Aim at heaven, and you will get earth thrown in; aim at earth, and you will get neither. -Lewis, C. S.

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Aim at heaven, and you will get earth thrown in; aim at earth, and you will get neither. -Lewis, C. S.

3 réponses à “Aim at heaven, and you will get earth thrown in; aim at earth, and you will get neither. -Lewis, C. S.”

  1. Cochonfucius

    C. S. Lewis also aimed at Malacandra and Perelandra (Mars and Venus, respectively).

  2. dicocitations

    Malacandra: Be comforted. It is no doing of yours. You are not great, though you could have prevented a thing so great that Deep Heaven sees it with amazement. Be comforted, small one, in your smallness. He lays no merit on you. Received and be glad. Have no fear, lest your shoulders be bearing this world. Look! It is beneath your head and carries you."

    * C. S. Lewis, in Perelandra

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  3. dicocitations

    Both the [eldilas'] bodies were naked, and both were free from any sexual characteristics, either primary or secondary. That, one would have expected. But whence came this curious difference between them? He found that he could point to no single feature wherein the difference resided, yet it was impssible to ignore. One could try – Ransom has tried a hundred times – to put it into words.

    He has said that Malacandra was like rhythm and Perelandra like melody. He has said that Malacandra affected him like a quantitative, Perelandra like an accentual metre. He thinks that the first held in his hand something like a spear, but the hands of the other were open, with the palms towards him. But I don't know that any of these attempts has helped me much. At all events what Ransom saw at at that moment was the real meaning of gender. …

    Still less is gender an imaginative extension of sex. … The real process is the reverse. Gender is a reality, and a more fundemental reality than sex. Sex is, in fact, merely the adaptation to organic life of a fundamental polarity which divides all created beings. Female sex is simply one of the things that have feminine gender; there are many others, and Masculine and Feminine meet us on planes of reality where male and female would be simply meaningless.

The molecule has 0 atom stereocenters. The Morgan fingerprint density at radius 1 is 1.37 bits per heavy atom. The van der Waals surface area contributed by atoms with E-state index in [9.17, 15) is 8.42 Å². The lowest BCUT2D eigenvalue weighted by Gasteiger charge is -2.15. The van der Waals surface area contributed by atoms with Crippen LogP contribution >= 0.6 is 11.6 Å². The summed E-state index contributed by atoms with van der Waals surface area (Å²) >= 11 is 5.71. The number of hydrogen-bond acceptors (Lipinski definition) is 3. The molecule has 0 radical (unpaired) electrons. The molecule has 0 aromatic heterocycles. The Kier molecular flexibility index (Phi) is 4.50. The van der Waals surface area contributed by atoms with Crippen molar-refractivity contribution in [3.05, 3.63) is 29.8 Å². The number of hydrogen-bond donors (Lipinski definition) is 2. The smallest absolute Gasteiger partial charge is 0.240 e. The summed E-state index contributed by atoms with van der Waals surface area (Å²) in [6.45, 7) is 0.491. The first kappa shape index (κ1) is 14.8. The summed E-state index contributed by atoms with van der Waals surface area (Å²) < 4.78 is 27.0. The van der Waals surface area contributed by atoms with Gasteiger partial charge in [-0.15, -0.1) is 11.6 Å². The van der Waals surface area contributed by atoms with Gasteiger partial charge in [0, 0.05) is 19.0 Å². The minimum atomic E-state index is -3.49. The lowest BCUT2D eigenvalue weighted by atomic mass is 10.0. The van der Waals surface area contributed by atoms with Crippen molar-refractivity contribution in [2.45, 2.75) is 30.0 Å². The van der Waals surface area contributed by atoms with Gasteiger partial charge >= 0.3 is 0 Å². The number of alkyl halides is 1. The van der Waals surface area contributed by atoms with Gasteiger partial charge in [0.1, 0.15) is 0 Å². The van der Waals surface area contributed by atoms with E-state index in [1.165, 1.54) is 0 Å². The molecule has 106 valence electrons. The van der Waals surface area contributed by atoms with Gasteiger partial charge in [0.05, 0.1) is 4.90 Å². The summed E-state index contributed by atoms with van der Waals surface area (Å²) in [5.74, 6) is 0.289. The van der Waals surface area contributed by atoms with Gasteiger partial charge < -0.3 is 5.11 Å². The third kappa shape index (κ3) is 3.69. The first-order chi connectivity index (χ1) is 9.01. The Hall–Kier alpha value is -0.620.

Masculine is not attenuated male, nor feminine attenuated female. On the contrary, the male and female of organic creatures are rather faint and blurred reflections of masculine and feminine. Their reporductive functions, their differences in strength and size, partly exhibit, but partly also confuse and misrepresent, the real polarity. All this Ransom saw, as it were, with is own eyes.

    The two white creatures were sexless. But he of Malacandra was masculine (not male); she of Perelandra was feminine (not female). Malacandra seemed to him to have the look of one standing armed, at the ramparts of his own remote archaic world, in ceaseless vigilance, his eyes ever roaming the earth-ward horizon whence his danger came long ago. "A sailor's look," Ransom once said to me; "you know . . . eyes that are impregnated with distance."

    But the eyes of Perelandra opened, as it were, inward, as if they wre the curtained gateway to a world of waves and murmurings and wandering airs, of life that rocked in winds and splashed on mossy stones and descended as the dew and arose sunward in thin-spun delicacy of mist. On Mars the very forests are of stone; in Venus the lands swim. For now he thought of them no more as Malacandra and Perelandra. He called them by their Tellurian names. With deep wonder he thought to himself, "My eyes have seen Mars and Venus. I have seen Ares and Aphrodite."

    * C. S. Lewis, in Perelandra (paragraph separation added)


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